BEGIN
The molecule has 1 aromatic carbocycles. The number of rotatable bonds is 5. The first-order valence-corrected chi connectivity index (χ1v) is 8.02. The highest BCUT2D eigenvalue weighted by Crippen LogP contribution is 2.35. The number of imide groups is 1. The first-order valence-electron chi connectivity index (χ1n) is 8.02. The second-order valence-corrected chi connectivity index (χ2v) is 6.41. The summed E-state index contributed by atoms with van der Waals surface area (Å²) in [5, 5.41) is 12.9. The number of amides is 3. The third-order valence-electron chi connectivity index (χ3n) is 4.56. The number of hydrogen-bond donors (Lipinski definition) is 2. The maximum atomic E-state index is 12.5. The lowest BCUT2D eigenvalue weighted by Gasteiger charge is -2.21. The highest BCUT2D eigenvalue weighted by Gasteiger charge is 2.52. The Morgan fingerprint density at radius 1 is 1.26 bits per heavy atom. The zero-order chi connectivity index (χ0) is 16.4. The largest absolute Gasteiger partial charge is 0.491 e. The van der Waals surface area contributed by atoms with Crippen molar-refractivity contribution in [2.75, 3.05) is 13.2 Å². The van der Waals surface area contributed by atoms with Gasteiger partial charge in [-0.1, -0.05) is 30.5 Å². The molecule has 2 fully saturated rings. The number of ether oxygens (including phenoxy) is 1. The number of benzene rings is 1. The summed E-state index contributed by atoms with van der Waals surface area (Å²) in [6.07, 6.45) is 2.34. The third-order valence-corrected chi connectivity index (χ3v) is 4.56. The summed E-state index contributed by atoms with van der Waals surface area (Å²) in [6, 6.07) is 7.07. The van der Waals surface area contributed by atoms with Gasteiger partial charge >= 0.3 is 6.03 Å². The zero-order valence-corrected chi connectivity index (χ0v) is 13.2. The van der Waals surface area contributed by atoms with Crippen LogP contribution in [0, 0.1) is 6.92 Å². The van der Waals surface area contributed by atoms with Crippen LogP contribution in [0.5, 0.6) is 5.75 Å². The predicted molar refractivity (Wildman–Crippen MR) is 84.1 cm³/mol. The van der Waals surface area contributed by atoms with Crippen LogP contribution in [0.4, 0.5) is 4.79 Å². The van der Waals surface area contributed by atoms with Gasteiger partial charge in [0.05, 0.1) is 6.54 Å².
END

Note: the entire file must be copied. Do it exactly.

The molecule has 1 aromatic carbocycles. The number of rotatable bonds is 5. The first-order valence-corrected chi connectivity index (χ1v) is 8.02. The highest BCUT2D eigenvalue weighted by Crippen LogP contribution is 2.35. The number of imide groups is 1. The first-order valence-electron chi connectivity index (χ1n) is 8.02. The second-order valence-corrected chi connectivity index (χ2v) is 6.41. The summed E-state index contributed by atoms with van der Waals surface area (Å²) in [5, 5.41) is 12.9. The number of amides is 3. The third-order valence-electron chi connectivity index (χ3n) is 4.56. The number of hydrogen-bond donors (Lipinski definition) is 2. The maximum atomic E-state index is 12.5. The lowest BCUT2D eigenvalue weighted by Gasteiger charge is -2.21. The highest BCUT2D eigenvalue weighted by Gasteiger charge is 2.52. The Morgan fingerprint density at radius 1 is 1.26 bits per heavy atom. The zero-order chi connectivity index (χ0) is 16.4. The largest absolute Gasteiger partial charge is 0.491 e. The van der Waals surface area contributed by atoms with Crippen molar-refractivity contribution in [2.75, 3.05) is 13.2 Å². The van der Waals surface area contributed by atoms with Gasteiger partial charge in [-0.1, -0.05) is 30.5 Å². The molecule has 2 fully saturated rings. The number of ether oxygens (including phenoxy) is 1. The number of benzene rings is 1. The summed E-state index contributed by atoms with van der Waals surface area (Å²) in [6.07, 6.45) is 2.34. The third-order valence-corrected chi connectivity index (χ3v) is 4.56. The summed E-state index contributed by atoms with van der Waals surface area (Å²) in [6, 6.07) is 7.07. The van der Waals surface area contributed by atoms with Gasteiger partial charge >= 0.3 is 6.03 Å². The zero-order valence-corrected chi connectivity index (χ0v) is 13.2. The van der Waals surface area contributed by atoms with Crippen LogP contribution in [0, 0.1) is 6.92 Å². The van der Waals surface area contributed by atoms with Crippen LogP contribution in [0.5, 0.6) is 5.75 Å². The predicted molar refractivity (Wildman–Crippen MR) is 84.1 cm³/mol. The van der Waals surface area contributed by atoms with Crippen LogP contribution in [0.4, 0.5) is 4.79 Å². The van der Waals surface area contributed by atoms with Gasteiger partial charge in [0.05, 0.1) is 6.54 Å².